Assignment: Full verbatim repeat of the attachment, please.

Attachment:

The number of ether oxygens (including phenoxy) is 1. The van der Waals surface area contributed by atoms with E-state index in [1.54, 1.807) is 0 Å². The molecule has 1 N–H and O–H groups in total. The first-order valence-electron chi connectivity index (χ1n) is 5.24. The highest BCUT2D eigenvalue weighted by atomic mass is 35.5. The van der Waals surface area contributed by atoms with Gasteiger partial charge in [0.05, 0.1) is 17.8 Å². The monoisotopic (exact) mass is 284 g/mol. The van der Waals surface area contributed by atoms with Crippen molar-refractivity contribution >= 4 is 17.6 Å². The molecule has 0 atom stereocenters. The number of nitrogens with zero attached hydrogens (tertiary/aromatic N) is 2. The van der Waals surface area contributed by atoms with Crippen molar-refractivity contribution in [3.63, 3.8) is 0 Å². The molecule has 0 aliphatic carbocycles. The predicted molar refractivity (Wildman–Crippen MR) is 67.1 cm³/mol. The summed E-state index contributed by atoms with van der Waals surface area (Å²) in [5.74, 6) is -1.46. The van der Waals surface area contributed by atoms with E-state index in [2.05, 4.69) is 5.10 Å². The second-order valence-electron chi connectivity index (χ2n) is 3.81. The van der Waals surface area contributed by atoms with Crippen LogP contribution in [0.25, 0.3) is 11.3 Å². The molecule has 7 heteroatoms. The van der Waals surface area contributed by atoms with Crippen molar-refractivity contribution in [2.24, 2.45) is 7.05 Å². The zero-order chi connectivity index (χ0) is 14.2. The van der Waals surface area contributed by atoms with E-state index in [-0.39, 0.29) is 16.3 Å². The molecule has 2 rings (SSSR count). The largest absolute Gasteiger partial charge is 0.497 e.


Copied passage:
The number of ether oxygens (including phenoxy) is 1. The van der Waals surface area contributed by atoms with E-state index in [1.54, 1.807) is 0 Å². The molecule has 1 N–H and O–H groups in total. The first-order valence-electron chi connectivity index (χ1n) is 5.24. The highest BCUT2D eigenvalue weighted by atomic mass is 35.5. The van der Waals surface area contributed by atoms with Gasteiger partial charge in [0.05, 0.1) is 17.8 Å². The monoisotopic (exact) mass is 284 g/mol. The van der Waals surface area contributed by atoms with Crippen molar-refractivity contribution >= 4 is 17.6 Å². The molecule has 0 atom stereocenters. The number of nitrogens with zero attached hydrogens (tertiary/aromatic N) is 2. The van der Waals surface area contributed by atoms with Crippen molar-refractivity contribution in [3.63, 3.8) is 0 Å². The molecule has 0 aliphatic carbocycles. The predicted molar refractivity (Wildman–Crippen MR) is 67.1 cm³/mol. The summed E-state index contributed by atoms with van der Waals surface area (Å²) in [5.74, 6) is -1.46. The van der Waals surface area contributed by atoms with E-state index in [2.05, 4.69) is 5.10 Å². The second-order valence-electron chi connectivity index (χ2n) is 3.81. The van der Waals surface area contributed by atoms with Crippen LogP contribution in [0.25, 0.3) is 11.3 Å². The molecule has 7 heteroatoms. The van der Waals surface area contributed by atoms with Crippen molar-refractivity contribution in [2.24, 2.45) is 7.05 Å². The zero-order chi connectivity index (χ0) is 14.2. The van der Waals surface area contributed by atoms with E-state index in [-0.39, 0.29) is 16.3 Å². The molecule has 2 rings (SSSR count). The largest absolute Gasteiger partial charge is 0.497 e.